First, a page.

Editors' note: The review of Vine for Windows Phone uses some of the content from the Vine for iOS app review. There are a few differences between the two versions, which are noted in this review.
Since its debut on iOS in January 2013, Twitter-owned video social network Vine has gained a dedicated group of fans who use it to create artistic and entertaining 6-second video clips. The app made the jump to Android in June 2013, and in November, finally emerged on Windows Phone.
The Android app was behind the iOS app in terms of features when it launched, and that's true with Vine for Windows Phone as well. While you get all the same browsing and recording features in this app, you cannot save clips for later or rearrange individual clips before you publish your video. Those two features were added to the iOS and Android versions in October 2013, but are both missing from this app for now.
In CNET's reviews of Vine on iOS and Android, we compare the app to Instagram's video recording feature. When an official version of Instagram launches on Windows Phone, we'll update this review with a comparison of the two apps.
Vine for Windows Phone stays true to the colorful design found on other platforms, but there are a few differences. First, the controls to record a new video and search in the app have moved to the bottom of the screen, and live in a menu bar that expands to reveal options to find Vine users, mute video sound, and access your settings.
Another noticeable design difference is that each tab, or section of the app, is marked with an icon instead of text. For instance, there's a chat bubble with a smiley face for the Activity tab and an eye for the Explore tab. I prefer the text, as it makes it less confusing to get around, especially when you first start using Vine.
Lastly, this version gets to take advantage of Window Phone's live tiles. If you pin Vine to your home screen, you'll see when any of the people you follow post a new video. Also, similar to the Capture widget on Android, you can pin the camera so that you can launch it from the Start screen and start recording with one tap.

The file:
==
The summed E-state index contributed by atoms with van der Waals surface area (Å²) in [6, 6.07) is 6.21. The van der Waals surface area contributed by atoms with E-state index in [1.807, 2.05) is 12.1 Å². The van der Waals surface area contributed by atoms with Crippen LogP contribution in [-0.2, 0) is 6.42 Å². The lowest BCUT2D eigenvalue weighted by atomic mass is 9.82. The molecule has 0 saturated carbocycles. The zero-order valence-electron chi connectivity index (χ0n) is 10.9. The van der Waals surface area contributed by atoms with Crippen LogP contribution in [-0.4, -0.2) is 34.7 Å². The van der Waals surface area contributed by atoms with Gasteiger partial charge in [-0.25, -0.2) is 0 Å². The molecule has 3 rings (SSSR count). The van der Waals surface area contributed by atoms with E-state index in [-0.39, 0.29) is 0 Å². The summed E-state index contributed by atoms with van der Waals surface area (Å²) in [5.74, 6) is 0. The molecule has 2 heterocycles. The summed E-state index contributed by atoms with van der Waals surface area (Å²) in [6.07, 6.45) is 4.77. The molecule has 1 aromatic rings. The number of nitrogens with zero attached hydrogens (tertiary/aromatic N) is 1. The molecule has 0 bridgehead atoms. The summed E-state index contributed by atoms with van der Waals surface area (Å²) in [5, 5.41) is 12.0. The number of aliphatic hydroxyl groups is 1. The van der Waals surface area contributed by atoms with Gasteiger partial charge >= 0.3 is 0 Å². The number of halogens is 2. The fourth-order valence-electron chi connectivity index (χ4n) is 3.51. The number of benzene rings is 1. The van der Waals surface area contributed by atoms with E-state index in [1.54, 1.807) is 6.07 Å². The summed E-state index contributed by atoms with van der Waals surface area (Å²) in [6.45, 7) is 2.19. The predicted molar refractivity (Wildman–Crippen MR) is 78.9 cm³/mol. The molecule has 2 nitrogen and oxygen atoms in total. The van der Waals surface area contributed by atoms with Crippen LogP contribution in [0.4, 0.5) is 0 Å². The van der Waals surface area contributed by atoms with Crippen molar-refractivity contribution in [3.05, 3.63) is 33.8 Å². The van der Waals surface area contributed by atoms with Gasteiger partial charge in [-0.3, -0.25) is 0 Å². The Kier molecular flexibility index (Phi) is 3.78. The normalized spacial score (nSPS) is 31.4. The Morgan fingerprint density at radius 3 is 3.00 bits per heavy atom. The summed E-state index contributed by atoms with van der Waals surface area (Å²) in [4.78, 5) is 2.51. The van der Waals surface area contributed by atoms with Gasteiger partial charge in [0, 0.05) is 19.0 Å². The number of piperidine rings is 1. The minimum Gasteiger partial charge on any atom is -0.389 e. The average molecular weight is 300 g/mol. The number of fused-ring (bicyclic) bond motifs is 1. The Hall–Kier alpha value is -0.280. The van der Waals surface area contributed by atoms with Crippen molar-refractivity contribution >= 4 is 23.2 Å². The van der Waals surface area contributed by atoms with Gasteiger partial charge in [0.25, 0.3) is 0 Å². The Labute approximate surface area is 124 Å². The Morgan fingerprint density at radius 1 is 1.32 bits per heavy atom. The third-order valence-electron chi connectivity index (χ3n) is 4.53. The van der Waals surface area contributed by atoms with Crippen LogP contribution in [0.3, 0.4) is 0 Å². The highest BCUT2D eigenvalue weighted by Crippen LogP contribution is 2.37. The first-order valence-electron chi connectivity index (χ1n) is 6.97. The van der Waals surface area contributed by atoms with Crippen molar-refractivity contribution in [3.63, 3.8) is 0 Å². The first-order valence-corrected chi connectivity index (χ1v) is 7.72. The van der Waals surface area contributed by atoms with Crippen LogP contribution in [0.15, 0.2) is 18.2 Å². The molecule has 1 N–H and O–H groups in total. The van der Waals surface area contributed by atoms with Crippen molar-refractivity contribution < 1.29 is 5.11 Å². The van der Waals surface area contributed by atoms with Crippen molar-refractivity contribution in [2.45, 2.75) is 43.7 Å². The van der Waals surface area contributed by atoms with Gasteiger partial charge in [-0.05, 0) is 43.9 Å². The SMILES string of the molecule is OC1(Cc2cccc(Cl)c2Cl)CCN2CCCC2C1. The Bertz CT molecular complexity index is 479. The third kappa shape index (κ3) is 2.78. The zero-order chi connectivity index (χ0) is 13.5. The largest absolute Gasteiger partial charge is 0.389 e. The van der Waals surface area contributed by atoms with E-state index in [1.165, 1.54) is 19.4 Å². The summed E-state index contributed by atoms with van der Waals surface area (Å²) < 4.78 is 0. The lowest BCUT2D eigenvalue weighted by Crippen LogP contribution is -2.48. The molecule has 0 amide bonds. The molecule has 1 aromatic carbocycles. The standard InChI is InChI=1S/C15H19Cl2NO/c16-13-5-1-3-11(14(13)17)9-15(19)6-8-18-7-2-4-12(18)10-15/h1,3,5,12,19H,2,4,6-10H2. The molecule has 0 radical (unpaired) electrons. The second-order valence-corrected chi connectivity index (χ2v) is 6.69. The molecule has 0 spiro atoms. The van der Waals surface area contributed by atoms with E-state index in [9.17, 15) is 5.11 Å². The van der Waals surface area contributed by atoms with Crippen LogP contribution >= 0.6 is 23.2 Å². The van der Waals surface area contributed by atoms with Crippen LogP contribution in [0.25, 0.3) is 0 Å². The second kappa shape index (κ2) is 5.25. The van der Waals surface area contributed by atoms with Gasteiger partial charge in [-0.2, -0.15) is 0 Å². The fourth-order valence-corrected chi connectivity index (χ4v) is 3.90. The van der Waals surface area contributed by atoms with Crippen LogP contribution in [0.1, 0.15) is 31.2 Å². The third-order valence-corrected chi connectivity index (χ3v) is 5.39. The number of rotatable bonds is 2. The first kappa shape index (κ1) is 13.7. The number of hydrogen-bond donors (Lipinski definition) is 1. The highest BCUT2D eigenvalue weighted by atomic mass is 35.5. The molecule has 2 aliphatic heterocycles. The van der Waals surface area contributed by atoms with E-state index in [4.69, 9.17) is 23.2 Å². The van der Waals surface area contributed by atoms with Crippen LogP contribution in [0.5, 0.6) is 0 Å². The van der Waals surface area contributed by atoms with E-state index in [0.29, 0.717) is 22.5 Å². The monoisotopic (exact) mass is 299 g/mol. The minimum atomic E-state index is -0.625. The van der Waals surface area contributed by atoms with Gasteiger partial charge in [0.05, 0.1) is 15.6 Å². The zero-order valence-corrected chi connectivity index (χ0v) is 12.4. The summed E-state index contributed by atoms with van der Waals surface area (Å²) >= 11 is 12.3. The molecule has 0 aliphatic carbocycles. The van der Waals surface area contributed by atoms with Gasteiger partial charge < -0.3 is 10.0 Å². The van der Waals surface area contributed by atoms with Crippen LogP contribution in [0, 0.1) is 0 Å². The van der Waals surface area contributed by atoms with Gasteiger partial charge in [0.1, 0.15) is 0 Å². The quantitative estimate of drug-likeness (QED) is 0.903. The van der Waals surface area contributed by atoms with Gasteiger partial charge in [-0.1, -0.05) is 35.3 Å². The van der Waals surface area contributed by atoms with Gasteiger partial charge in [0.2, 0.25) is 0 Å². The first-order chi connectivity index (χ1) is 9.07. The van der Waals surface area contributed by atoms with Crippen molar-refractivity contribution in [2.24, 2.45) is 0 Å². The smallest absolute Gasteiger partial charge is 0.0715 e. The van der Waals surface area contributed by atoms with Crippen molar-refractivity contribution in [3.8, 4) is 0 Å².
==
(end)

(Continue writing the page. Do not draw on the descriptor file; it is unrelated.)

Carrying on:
To get started, you can sign up with an e-mail and password or use your Twitter account for quicker access. Once signed in, you'll see the Home feed that shows the latest videos from the people you follow.
As you swipe to scroll through your Home feed, each video starts playing automatically while you have it onscreen. Scrolling to the next video automatically stops the previous one and starts the new one. This makes for a seamless experience as you scroll through and look at each user-made video. You can also tap any video to pause it, then tap again to resume playback.
Below each video, there are options to "like" a video, make a comment, or revine a video (Vine's version of Twitter's retweet function).
Next to the Home feed is the Activity tab, which shows your latest notifications. Next to that is the Explore page, which is a great way to see how other people are using the social network. There are links at the top for popular videos and videos that are currently trending. There's also a list of Channels where you can browse through videos by specific category, like Comedy, Cats, or Food. At the very bottom of the page, there's a useful grid of now-popular hash tags, which is convenient. Personally, I like to spend most of my time on Vine looking at the often amazingly well-timed videos that others have shot, most of which put my recording skills to shame and the Explore tab makes that easy.